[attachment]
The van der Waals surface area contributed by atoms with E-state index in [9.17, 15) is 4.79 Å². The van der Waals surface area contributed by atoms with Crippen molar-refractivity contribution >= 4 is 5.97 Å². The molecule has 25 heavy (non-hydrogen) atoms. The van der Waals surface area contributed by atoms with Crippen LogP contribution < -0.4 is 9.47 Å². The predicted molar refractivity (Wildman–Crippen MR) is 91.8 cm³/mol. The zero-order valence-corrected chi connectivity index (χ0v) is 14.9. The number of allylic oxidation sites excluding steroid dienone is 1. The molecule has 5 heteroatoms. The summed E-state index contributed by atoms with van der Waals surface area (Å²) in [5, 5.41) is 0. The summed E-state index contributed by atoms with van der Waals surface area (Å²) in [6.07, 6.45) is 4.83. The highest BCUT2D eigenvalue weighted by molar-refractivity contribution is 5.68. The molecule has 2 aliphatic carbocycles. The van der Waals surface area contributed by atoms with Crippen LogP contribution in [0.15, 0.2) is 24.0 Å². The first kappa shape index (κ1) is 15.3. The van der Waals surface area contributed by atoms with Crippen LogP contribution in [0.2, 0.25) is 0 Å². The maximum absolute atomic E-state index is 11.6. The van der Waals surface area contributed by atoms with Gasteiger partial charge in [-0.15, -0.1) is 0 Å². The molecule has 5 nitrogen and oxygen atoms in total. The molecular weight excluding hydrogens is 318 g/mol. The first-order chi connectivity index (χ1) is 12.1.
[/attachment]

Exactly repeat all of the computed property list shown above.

The van der Waals surface area contributed by atoms with E-state index in [9.17, 15) is 4.79 Å². The van der Waals surface area contributed by atoms with Crippen molar-refractivity contribution >= 4 is 5.97 Å². The molecule has 25 heavy (non-hydrogen) atoms. The van der Waals surface area contributed by atoms with Crippen LogP contribution < -0.4 is 9.47 Å². The predicted molar refractivity (Wildman–Crippen MR) is 91.8 cm³/mol. The zero-order valence-corrected chi connectivity index (χ0v) is 14.9. The number of allylic oxidation sites excluding steroid dienone is 1. The molecule has 5 heteroatoms. The summed E-state index contributed by atoms with van der Waals surface area (Å²) in [5, 5.41) is 0. The summed E-state index contributed by atoms with van der Waals surface area (Å²) in [6.07, 6.45) is 4.83. The highest BCUT2D eigenvalue weighted by molar-refractivity contribution is 5.68. The molecule has 2 aliphatic carbocycles. The van der Waals surface area contributed by atoms with Crippen LogP contribution in [0.15, 0.2) is 24.0 Å². The first kappa shape index (κ1) is 15.3. The van der Waals surface area contributed by atoms with Crippen LogP contribution in [0.2, 0.25) is 0 Å². The maximum absolute atomic E-state index is 11.6. The van der Waals surface area contributed by atoms with Gasteiger partial charge in [-0.15, -0.1) is 0 Å². The molecule has 5 nitrogen and oxygen atoms in total. The molecular weight excluding hydrogens is 318 g/mol. The first-order chi connectivity index (χ1) is 12.1.